A culture of curiosity gives the organisation the head start and momentum required to see a project all the way through, and makes sure it is hitting its objectives and beyond, Andreas continues. “It often means people are ready to take on new challenges and this is exactly what every organisation needs from its team, particularly in times of change and strategic planning,” he concludes.
To learn more on how to foster curiosity in the workplace, head to our article “Why You Should Foster Curiosity As A Skill At Work”.
Establish a culture of transparency
When organisations encourage a culture of transparency, they are engaging employees in the problem-solving equation, and how to lead in times of change.
Andreas firmly believes that in order for an organisation’s plan to be implemented successfully, the whole team should be working on it to understand its purpose. They need to recognise where the company is today and where it plans to go, so that they understand the strategy and continue to be curious about their role in the wider plan. Similarly, the management team needs to be involved in the daily operations to ensure that employees have the resources and support they need to prepare for what lies ahead.
Katja Schipperheijn explains that if people don’t know why they have to keep learning, or why a task adds value, then their engagement is lower. She also noticed that companies that inform employees on strategy are more often seen as great places to work. When employees are involved at a strategic level, not only will they show less resistance to the changes coming their way, but equally they will contribute to a culture of understanding and innovation.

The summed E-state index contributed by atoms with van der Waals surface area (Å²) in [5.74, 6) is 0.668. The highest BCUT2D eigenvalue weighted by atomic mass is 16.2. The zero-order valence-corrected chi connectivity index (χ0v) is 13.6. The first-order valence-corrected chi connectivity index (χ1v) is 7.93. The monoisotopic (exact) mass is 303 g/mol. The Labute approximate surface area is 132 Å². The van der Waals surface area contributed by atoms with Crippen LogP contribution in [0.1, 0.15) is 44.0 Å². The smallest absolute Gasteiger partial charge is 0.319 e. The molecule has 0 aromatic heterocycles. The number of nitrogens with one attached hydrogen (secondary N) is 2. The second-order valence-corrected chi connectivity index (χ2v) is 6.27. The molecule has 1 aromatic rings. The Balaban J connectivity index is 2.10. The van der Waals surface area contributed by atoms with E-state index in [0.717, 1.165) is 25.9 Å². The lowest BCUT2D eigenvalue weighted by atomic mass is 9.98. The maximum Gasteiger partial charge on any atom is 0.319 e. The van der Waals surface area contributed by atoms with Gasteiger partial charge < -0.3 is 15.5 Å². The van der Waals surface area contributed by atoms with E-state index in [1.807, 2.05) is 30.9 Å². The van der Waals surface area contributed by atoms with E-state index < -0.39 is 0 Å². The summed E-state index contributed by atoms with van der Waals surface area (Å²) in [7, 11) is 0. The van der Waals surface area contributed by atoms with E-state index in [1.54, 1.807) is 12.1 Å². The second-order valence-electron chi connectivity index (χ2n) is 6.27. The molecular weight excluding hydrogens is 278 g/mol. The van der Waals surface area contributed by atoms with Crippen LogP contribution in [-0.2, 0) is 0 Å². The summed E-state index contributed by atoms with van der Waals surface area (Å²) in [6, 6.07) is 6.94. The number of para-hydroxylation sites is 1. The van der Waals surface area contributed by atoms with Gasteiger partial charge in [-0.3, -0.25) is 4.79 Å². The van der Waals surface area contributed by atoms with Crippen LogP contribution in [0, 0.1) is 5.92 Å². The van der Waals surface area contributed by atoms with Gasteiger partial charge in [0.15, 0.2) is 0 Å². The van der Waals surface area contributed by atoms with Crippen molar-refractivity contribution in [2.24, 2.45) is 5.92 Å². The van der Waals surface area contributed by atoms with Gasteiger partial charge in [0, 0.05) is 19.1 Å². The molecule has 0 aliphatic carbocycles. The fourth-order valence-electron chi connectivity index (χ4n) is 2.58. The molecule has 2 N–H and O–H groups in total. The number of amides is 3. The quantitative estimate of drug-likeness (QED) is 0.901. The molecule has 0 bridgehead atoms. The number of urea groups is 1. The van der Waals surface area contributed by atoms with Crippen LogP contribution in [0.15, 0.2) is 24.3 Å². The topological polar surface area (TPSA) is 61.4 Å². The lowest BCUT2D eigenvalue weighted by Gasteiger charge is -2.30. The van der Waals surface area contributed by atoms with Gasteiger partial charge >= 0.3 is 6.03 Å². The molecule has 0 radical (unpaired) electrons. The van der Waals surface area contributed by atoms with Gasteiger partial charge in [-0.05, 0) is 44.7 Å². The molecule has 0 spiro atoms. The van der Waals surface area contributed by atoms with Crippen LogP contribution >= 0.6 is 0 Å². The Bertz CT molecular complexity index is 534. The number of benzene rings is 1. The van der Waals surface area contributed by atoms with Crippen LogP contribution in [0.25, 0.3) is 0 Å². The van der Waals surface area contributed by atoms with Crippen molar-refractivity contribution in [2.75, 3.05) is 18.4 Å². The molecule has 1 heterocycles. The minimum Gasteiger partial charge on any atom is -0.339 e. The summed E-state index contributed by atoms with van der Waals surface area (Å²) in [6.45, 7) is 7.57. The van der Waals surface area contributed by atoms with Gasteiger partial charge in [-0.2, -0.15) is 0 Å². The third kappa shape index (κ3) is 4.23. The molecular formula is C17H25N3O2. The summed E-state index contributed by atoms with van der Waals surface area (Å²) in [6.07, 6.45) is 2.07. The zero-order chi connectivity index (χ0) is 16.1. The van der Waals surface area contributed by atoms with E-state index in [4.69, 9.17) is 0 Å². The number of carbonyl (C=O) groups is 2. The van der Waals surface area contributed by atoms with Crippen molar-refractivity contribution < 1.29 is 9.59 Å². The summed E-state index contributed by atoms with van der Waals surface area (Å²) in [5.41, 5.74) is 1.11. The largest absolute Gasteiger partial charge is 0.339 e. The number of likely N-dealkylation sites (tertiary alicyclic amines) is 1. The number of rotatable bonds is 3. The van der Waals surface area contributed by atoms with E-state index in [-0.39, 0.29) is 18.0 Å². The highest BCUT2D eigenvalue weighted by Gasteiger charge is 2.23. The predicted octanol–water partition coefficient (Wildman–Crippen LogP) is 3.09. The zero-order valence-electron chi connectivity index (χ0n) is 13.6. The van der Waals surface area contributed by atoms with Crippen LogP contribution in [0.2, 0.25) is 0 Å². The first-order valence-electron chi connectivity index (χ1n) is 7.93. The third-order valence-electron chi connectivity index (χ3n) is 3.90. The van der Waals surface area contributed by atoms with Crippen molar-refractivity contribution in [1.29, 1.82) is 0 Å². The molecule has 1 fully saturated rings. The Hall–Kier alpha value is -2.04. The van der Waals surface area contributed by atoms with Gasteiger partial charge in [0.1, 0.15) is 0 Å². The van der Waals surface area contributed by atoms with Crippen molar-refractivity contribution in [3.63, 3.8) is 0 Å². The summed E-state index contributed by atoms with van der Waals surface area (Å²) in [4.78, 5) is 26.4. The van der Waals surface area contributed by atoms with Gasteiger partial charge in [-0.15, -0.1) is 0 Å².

Encourage a growth mindset
As Satya Nadella, CEO of Microsoft, puts it: “If you take two kids at school, one of them has more innate capability but is a know-it-all. The other person has less innate capability but is a learn-it-all. The learn-it-all does better than the know-it-all.”
A growth mindset is based on a passion for learning and an acknowledgement that challenges help a person to grow.
Katja believes that a growth mindset is very important to dare to fail, and to know that positive opportunities can come from setbacks. She also describes some essential competences that companies look for in employees. These help in dealing with uncertainty and, more so, they support their willingness for continuous learning, which creates in the organisation a strong learning culture.